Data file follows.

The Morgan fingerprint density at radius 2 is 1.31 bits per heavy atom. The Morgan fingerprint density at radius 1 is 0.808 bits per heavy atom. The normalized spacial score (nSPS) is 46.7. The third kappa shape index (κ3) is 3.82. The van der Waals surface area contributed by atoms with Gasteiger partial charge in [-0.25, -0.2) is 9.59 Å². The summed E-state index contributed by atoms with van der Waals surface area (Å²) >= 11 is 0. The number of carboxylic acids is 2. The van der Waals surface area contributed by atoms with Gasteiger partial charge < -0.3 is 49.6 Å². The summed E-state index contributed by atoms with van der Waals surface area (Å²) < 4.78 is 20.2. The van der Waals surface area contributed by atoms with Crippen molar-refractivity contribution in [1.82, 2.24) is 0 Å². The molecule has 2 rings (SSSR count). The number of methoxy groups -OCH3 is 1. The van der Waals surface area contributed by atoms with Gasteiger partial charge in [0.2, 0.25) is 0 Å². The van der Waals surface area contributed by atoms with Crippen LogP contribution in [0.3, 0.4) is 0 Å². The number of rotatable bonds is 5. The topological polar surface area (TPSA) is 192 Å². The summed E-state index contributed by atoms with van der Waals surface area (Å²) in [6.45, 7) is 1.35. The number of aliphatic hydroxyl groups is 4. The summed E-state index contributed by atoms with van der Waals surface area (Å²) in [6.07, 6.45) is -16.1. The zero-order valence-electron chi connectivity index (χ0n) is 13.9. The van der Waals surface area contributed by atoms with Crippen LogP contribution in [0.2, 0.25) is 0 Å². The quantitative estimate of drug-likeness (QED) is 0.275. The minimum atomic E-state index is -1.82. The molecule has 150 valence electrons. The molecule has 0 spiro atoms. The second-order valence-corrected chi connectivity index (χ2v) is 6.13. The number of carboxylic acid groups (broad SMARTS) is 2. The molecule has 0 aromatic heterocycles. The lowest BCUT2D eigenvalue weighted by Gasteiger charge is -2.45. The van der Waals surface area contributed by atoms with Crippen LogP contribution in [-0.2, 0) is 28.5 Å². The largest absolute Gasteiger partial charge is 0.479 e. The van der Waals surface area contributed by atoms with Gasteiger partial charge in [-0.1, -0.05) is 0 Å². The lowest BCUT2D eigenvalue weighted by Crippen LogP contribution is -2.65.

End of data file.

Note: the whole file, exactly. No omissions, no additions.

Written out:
The Morgan fingerprint density at radius 2 is 1.31 bits per heavy atom. The Morgan fingerprint density at radius 1 is 0.808 bits per heavy atom. The normalized spacial score (nSPS) is 46.7. The third kappa shape index (κ3) is 3.82. The van der Waals surface area contributed by atoms with Gasteiger partial charge in [-0.25, -0.2) is 9.59 Å². The summed E-state index contributed by atoms with van der Waals surface area (Å²) >= 11 is 0. The number of carboxylic acids is 2. The van der Waals surface area contributed by atoms with Gasteiger partial charge < -0.3 is 49.6 Å². The summed E-state index contributed by atoms with van der Waals surface area (Å²) < 4.78 is 20.2. The van der Waals surface area contributed by atoms with Crippen molar-refractivity contribution in [1.82, 2.24) is 0 Å². The molecule has 2 rings (SSSR count). The number of methoxy groups -OCH3 is 1. The van der Waals surface area contributed by atoms with Gasteiger partial charge in [0.2, 0.25) is 0 Å². The van der Waals surface area contributed by atoms with Crippen LogP contribution in [0.3, 0.4) is 0 Å². The number of rotatable bonds is 5. The topological polar surface area (TPSA) is 192 Å². The summed E-state index contributed by atoms with van der Waals surface area (Å²) in [6.45, 7) is 1.35. The number of aliphatic hydroxyl groups is 4. The summed E-state index contributed by atoms with van der Waals surface area (Å²) in [6.07, 6.45) is -16.1. The zero-order valence-electron chi connectivity index (χ0n) is 13.9. The van der Waals surface area contributed by atoms with Crippen LogP contribution in [0.2, 0.25) is 0 Å². The quantitative estimate of drug-likeness (QED) is 0.275. The minimum atomic E-state index is -1.82. The molecule has 150 valence electrons. The molecule has 0 spiro atoms. The second-order valence-corrected chi connectivity index (χ2v) is 6.13. The number of carboxylic acid groups (broad SMARTS) is 2. The molecule has 0 aromatic heterocycles. The lowest BCUT2D eigenvalue weighted by Gasteiger charge is -2.45. The van der Waals surface area contributed by atoms with Crippen LogP contribution in [-0.2, 0) is 28.5 Å². The largest absolute Gasteiger partial charge is 0.479 e. The van der Waals surface area contributed by atoms with Gasteiger partial charge in [-0.1, -0.05) is 0 Å². The lowest BCUT2D eigenvalue weighted by Crippen LogP contribution is -2.65.